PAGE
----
Jejudo, South Korea
I was going to stay out of this one. I tried, I really did. The only thing I was thinking about was the facticity of facts and I was going to post that in the philosophy forums. The problem with facts is primarily two-fold: they become extremely hard to pin down and they aren't compelling.
Example: Don't go near that cliff, it's two hundred feet down. You might fall and kill yourself.
Answer: Don't tell me what to do. I know that. I won't fall, I'm not stupid enough to do that, and if I do fall that's what I wanted to do anyway.
While I agree that the Left has said some pretty stupid things -- Bush and Hussein are not morally, politically, or personality-wise the same -- I fail to see how that defeats any arguments that might be legitimate (more later). The Left and emotionalism are not synonymous, anymore than the Right and jingoism are synonymous.
Or are you really going to tell me that those on the 'right side' never use emotion to persuade people?
It's not so much that the facts you give are irrelevant as that they never have been in dispute -- more or less. They were not in dispute in 2000. The belief then was that containment was the correct action. That he has not used any of these weapons on another country in twelve years is just as much an argument that containment works as it is an argument for war now. The change in thinking occurred as a result of 911.
The change then is not based on new facts that have come to light, it is based on a change in belief as the result of an event, not the event, a fact, itself (I'll add an aside on this later). It is now believed that America is vulnerable, but the idea that America was invulnerable was a mistaken belief and I can show that with a list of facts if you want.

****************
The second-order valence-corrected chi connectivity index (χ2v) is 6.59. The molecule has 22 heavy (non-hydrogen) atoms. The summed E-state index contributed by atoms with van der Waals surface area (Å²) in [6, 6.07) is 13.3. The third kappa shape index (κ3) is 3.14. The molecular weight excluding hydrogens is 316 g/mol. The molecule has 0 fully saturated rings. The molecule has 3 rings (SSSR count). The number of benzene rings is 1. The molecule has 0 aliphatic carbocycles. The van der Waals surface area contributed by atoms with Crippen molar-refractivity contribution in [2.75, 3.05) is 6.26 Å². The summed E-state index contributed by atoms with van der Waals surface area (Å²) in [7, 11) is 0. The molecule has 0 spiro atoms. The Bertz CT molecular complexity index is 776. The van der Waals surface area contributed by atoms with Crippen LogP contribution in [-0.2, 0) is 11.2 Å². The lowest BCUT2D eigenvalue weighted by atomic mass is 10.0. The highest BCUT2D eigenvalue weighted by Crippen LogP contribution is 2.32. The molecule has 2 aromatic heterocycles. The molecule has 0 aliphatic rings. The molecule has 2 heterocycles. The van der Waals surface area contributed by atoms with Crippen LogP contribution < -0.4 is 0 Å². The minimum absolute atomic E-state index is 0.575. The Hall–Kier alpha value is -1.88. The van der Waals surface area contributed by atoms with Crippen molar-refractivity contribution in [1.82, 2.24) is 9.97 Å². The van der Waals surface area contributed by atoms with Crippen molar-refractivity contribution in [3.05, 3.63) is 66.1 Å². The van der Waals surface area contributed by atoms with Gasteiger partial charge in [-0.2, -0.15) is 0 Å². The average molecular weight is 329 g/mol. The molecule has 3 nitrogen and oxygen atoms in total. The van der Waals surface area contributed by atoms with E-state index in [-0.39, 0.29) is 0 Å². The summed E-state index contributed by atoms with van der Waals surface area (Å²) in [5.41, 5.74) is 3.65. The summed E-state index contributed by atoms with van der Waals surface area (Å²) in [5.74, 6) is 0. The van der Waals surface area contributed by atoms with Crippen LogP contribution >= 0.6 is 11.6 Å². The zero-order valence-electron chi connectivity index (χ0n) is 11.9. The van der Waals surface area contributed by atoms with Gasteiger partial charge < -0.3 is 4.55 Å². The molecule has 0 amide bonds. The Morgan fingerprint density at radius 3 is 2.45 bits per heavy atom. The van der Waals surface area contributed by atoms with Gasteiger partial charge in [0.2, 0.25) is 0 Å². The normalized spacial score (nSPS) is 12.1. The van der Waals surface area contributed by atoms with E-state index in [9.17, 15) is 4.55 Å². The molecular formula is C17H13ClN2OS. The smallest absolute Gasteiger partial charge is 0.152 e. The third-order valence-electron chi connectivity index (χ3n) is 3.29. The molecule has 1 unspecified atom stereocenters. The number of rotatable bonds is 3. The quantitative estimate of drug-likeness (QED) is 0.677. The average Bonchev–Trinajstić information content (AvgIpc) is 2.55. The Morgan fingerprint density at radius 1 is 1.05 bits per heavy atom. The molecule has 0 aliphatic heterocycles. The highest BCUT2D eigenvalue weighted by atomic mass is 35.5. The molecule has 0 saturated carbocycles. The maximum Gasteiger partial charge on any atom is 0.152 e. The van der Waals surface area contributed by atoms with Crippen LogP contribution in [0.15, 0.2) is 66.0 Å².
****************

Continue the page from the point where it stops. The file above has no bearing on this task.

The advantage of making the argument that he might use them sometime in the future is that you only have to be right once. Of course, weapons of mass destruction may not be important as the weapon of choice on 911 was box cutters (a fact).
Why I think I understand what you mean by subjective fact, I think it's probably better to avoid that usage. Facts are objective in that they are true regardless of what we believe. We call things facts if we inter-subjectively agree on them (and there's the rub). The problem is that people, on all sides of the political spectrum, use the term 'fact' to mean their belief. When you say subjective facts, you mean the way people use the word, but no saying, no statement, no word is a fact. These refer to facts, they aren't facts themselves. But this is tricky, facts are tricky, tricky things.
Needless to say, stating something as a fact is pretty much useless if the opposing party doesn't think it is a fact or, even if they think it is a fact, that it is irrelevant or insignificant to the issue.
An aside: does anybody remember the secretly televised interview of Bin Laden as he laughed and smiled at the fall of the twin towers? In that interview, he said something like, "With my training in engineering, I did not imagine that the twin towers could fall, praise Allah." Now this is all from memory right now so please correct me if I'm wrong, but I remember thinking, "So much for your knowledge of engineering."